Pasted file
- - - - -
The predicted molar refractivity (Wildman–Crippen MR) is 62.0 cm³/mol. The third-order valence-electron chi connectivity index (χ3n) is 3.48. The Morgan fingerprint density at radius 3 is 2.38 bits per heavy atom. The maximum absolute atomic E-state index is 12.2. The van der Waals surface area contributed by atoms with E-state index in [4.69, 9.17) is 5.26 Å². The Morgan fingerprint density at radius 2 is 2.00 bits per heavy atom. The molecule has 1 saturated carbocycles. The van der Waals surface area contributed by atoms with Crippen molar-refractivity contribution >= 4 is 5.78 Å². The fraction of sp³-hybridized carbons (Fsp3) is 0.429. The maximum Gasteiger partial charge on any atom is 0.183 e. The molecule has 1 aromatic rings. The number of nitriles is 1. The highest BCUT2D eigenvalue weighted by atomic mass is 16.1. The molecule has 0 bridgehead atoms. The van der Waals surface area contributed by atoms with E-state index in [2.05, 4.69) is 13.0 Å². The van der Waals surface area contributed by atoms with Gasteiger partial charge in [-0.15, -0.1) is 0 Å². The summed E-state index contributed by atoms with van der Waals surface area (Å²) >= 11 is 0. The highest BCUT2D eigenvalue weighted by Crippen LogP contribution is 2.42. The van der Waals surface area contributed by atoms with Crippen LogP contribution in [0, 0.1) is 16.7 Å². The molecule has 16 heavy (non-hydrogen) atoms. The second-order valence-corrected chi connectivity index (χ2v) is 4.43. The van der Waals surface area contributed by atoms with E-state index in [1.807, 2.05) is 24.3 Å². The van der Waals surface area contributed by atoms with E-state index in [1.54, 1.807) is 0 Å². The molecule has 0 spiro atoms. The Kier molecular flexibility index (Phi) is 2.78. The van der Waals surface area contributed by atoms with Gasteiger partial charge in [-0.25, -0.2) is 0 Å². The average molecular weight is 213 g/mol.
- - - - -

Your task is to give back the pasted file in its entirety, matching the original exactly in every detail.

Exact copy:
The predicted molar refractivity (Wildman–Crippen MR) is 62.0 cm³/mol. The third-order valence-electron chi connectivity index (χ3n) is 3.48. The Morgan fingerprint density at radius 3 is 2.38 bits per heavy atom. The maximum absolute atomic E-state index is 12.2. The van der Waals surface area contributed by atoms with E-state index in [4.69, 9.17) is 5.26 Å². The Morgan fingerprint density at radius 2 is 2.00 bits per heavy atom. The molecule has 1 saturated carbocycles. The van der Waals surface area contributed by atoms with Crippen molar-refractivity contribution >= 4 is 5.78 Å². The fraction of sp³-hybridized carbons (Fsp3) is 0.429. The maximum Gasteiger partial charge on any atom is 0.183 e. The molecule has 1 aromatic rings. The number of nitriles is 1. The highest BCUT2D eigenvalue weighted by atomic mass is 16.1. The molecule has 0 bridgehead atoms. The van der Waals surface area contributed by atoms with E-state index in [2.05, 4.69) is 13.0 Å². The van der Waals surface area contributed by atoms with Gasteiger partial charge in [-0.15, -0.1) is 0 Å². The summed E-state index contributed by atoms with van der Waals surface area (Å²) >= 11 is 0. The highest BCUT2D eigenvalue weighted by Crippen LogP contribution is 2.42. The van der Waals surface area contributed by atoms with Crippen LogP contribution in [0, 0.1) is 16.7 Å². The molecule has 16 heavy (non-hydrogen) atoms. The second-order valence-corrected chi connectivity index (χ2v) is 4.43. The van der Waals surface area contributed by atoms with E-state index in [1.807, 2.05) is 24.3 Å². The van der Waals surface area contributed by atoms with E-state index in [1.54, 1.807) is 0 Å². The molecule has 0 spiro atoms. The Kier molecular flexibility index (Phi) is 2.78. The van der Waals surface area contributed by atoms with Gasteiger partial charge in [-0.25, -0.2) is 0 Å². The average molecular weight is 213 g/mol.